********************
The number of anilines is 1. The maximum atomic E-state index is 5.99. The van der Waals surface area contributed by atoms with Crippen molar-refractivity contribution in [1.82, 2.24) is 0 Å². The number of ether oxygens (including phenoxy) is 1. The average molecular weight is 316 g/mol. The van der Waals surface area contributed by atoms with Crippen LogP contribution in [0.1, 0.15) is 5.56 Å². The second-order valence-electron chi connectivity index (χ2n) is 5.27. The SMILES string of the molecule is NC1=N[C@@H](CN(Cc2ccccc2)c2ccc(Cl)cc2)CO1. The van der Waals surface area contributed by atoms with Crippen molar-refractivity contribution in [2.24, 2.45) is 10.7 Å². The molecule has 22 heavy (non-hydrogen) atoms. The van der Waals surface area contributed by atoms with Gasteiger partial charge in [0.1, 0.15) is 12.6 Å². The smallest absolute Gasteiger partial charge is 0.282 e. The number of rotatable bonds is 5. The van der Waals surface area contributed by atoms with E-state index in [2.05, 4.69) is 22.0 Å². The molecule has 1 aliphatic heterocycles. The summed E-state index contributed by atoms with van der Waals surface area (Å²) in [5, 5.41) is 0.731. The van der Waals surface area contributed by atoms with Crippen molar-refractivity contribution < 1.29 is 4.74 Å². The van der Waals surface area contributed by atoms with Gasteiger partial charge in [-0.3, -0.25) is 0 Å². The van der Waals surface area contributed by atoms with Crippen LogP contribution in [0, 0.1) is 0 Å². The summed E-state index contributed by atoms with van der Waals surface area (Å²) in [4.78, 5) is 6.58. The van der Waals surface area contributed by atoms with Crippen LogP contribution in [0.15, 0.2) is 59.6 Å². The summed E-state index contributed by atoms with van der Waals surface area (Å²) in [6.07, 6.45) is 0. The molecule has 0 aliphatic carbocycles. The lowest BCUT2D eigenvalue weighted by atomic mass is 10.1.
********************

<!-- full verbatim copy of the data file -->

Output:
The number of anilines is 1. The maximum atomic E-state index is 5.99. The van der Waals surface area contributed by atoms with Crippen molar-refractivity contribution in [1.82, 2.24) is 0 Å². The number of ether oxygens (including phenoxy) is 1. The average molecular weight is 316 g/mol. The van der Waals surface area contributed by atoms with Crippen LogP contribution in [0.1, 0.15) is 5.56 Å². The second-order valence-electron chi connectivity index (χ2n) is 5.27. The SMILES string of the molecule is NC1=N[C@@H](CN(Cc2ccccc2)c2ccc(Cl)cc2)CO1. The van der Waals surface area contributed by atoms with Crippen molar-refractivity contribution in [2.24, 2.45) is 10.7 Å². The molecule has 22 heavy (non-hydrogen) atoms. The van der Waals surface area contributed by atoms with Gasteiger partial charge in [0.1, 0.15) is 12.6 Å². The smallest absolute Gasteiger partial charge is 0.282 e. The number of rotatable bonds is 5. The van der Waals surface area contributed by atoms with E-state index in [2.05, 4.69) is 22.0 Å². The molecule has 1 aliphatic heterocycles. The summed E-state index contributed by atoms with van der Waals surface area (Å²) in [5, 5.41) is 0.731. The van der Waals surface area contributed by atoms with Crippen molar-refractivity contribution < 1.29 is 4.74 Å². The van der Waals surface area contributed by atoms with Gasteiger partial charge in [-0.3, -0.25) is 0 Å². The van der Waals surface area contributed by atoms with Crippen LogP contribution in [0, 0.1) is 0 Å². The summed E-state index contributed by atoms with van der Waals surface area (Å²) in [4.78, 5) is 6.58. The van der Waals surface area contributed by atoms with Crippen LogP contribution in [0.15, 0.2) is 59.6 Å². The summed E-state index contributed by atoms with van der Waals surface area (Å²) in [6.07, 6.45) is 0. The molecule has 0 aliphatic carbocycles. The lowest BCUT2D eigenvalue weighted by atomic mass is 10.1.